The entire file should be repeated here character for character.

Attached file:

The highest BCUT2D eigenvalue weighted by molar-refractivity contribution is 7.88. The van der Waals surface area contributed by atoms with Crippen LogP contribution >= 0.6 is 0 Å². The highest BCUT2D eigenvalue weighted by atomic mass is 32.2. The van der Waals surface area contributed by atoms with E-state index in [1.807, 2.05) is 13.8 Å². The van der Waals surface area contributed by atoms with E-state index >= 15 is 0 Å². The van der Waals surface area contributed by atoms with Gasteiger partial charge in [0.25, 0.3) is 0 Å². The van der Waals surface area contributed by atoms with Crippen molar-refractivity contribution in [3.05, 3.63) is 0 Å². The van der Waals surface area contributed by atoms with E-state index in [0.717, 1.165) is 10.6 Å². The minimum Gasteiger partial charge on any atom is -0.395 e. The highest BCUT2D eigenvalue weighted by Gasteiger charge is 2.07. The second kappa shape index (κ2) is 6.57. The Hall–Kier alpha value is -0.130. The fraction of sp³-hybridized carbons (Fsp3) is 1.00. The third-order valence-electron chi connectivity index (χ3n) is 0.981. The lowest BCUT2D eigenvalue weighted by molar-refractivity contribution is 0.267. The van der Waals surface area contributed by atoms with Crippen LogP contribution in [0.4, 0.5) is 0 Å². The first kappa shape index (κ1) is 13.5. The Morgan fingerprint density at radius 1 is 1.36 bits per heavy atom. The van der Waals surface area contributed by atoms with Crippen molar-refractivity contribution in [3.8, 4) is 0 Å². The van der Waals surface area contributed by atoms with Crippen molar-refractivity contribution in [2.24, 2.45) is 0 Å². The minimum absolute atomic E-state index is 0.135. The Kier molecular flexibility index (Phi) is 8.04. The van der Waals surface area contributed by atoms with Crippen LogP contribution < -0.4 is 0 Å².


The highest BCUT2D eigenvalue weighted by molar-refractivity contribution is 7.88. The van der Waals surface area contributed by atoms with Crippen LogP contribution >= 0.6 is 0 Å². The highest BCUT2D eigenvalue weighted by atomic mass is 32.2. The van der Waals surface area contributed by atoms with E-state index in [1.807, 2.05) is 13.8 Å². The van der Waals surface area contributed by atoms with E-state index >= 15 is 0 Å². The van der Waals surface area contributed by atoms with Gasteiger partial charge in [0.25, 0.3) is 0 Å². The van der Waals surface area contributed by atoms with Crippen molar-refractivity contribution in [3.05, 3.63) is 0 Å². The van der Waals surface area contributed by atoms with E-state index in [0.717, 1.165) is 10.6 Å². The minimum Gasteiger partial charge on any atom is -0.395 e. The highest BCUT2D eigenvalue weighted by Gasteiger charge is 2.07. The second kappa shape index (κ2) is 6.57. The Hall–Kier alpha value is -0.130. The fraction of sp³-hybridized carbons (Fsp3) is 1.00. The third-order valence-electron chi connectivity index (χ3n) is 0.981. The lowest BCUT2D eigenvalue weighted by molar-refractivity contribution is 0.267. The van der Waals surface area contributed by atoms with Crippen LogP contribution in [0.4, 0.5) is 0 Å². The first kappa shape index (κ1) is 13.5. The Morgan fingerprint density at radius 1 is 1.36 bits per heavy atom. The van der Waals surface area contributed by atoms with Crippen molar-refractivity contribution in [3.8, 4) is 0 Å². The van der Waals surface area contributed by atoms with Crippen molar-refractivity contribution in [2.24, 2.45) is 0 Å². The minimum absolute atomic E-state index is 0.135. The Kier molecular flexibility index (Phi) is 8.04. The van der Waals surface area contributed by atoms with Crippen LogP contribution < -0.4 is 0 Å².